“Your walk-through should not be recorded, nor should an investigator be present,” Hoag says. “Your reactions and your comments during the process need to be private matters. Also, the walk-through should occur under the same lighting conditions as the shooting, if possible.”
He cautions against participating in any video “re-enactment” of the confrontation, however. “This can inflict undue emotional stress on the involved officer,” he says. “But perhaps even more important, it is virtually impossible to do a re-enactment that identically matches all of the forensic evidence, such as bullet trajectories, time, distance, movement and so on. Most often, such a tape will just give an opposition attorney an unwarranted gift.”
8. Have your attorney help with your statement. “Whether your official account of the shooting is written or oral, your attorney should help you structure it to assure that it is as comprehensive and accurate as possible and that it does not contain misstatements or careless language that can come back to haunt you later,” Hoag says.
“Most departments will ask the involved officer to give a voluntary statement, and most officers want to do so, provided they’re not time-pressured. Voluntary cooperation can work to your advantage. It means that you control the interview, can take breaks as needed and consult with your attorney if necessary.
“It also means that your attorney can ensure that your statement is neither video- nor tape-recorded, but instead is handwritten by a properly trained investigator and later proofed by you and your attorney before it becomes final.
“I have insisted on this process for years, because in my experience neither the involved officer nor I can predict when the officer’s emotions will rise to the surface during an interview. No officer should have to later watch or listen to a tape where he or she breaks down and cries or otherwise chokes up.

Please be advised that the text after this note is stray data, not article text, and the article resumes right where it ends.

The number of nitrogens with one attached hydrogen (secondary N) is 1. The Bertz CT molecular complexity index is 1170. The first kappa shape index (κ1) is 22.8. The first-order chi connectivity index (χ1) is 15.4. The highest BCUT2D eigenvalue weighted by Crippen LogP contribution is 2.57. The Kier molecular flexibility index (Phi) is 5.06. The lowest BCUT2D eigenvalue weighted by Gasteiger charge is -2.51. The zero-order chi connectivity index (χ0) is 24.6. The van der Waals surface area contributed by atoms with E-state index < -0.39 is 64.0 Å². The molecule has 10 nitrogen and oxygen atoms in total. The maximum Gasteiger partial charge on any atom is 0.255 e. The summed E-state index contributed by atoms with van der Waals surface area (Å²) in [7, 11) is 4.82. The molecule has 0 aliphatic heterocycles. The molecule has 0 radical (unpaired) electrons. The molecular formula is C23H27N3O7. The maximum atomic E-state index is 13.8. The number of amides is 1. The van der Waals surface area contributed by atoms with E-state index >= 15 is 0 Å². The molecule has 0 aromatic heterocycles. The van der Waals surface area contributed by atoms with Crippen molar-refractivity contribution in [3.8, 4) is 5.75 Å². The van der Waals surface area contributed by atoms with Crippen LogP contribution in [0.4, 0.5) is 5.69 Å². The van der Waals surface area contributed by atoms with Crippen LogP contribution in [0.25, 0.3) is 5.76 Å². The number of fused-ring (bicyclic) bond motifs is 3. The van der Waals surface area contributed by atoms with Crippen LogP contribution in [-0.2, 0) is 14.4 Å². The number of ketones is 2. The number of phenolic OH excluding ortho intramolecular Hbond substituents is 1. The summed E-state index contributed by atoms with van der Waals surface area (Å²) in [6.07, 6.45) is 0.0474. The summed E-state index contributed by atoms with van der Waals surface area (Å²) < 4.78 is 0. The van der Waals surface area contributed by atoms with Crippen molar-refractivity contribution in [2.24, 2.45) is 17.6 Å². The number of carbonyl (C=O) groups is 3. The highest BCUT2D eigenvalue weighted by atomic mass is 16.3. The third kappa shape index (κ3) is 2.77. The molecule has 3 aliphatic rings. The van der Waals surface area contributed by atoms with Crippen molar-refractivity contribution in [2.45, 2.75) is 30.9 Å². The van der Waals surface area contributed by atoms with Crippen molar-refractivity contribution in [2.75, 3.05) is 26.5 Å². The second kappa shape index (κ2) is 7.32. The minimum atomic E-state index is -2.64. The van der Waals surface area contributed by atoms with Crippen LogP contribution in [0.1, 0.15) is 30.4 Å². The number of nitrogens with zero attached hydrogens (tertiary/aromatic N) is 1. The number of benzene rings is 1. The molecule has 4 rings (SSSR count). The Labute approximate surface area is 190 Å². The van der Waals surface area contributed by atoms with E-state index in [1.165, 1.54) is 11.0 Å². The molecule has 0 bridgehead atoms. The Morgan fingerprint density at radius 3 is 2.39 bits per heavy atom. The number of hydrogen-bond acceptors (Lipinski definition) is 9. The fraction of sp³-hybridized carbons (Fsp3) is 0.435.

“Some attorneys will insist upon Garrity warnings or an order to give a statement before letting the officer make one. Some agencies give such warnings or orders as a matter of course. But many agencies have learned not to do so, because they are subject to criticism from the district attorney for taking a statement that can’t be admitted as evidence, or from the public, which does not understand why an officer wouldn’t give a statement voluntarily. So unless I see anything wrong or questionable about the shooting, I let officers cooperate voluntarily rather than insist on their Garrity rights. That avoids unnecessary stress and simply looks better.
“Just one interview, though. Telling and retelling the story is not beneficial to the officer. If there’s an ongoing internal affairs investigation and also a civil liability one, those investigators can sit in on the criminal interview, and ask or compel their statement after the criminal investigator is finished and leaves.”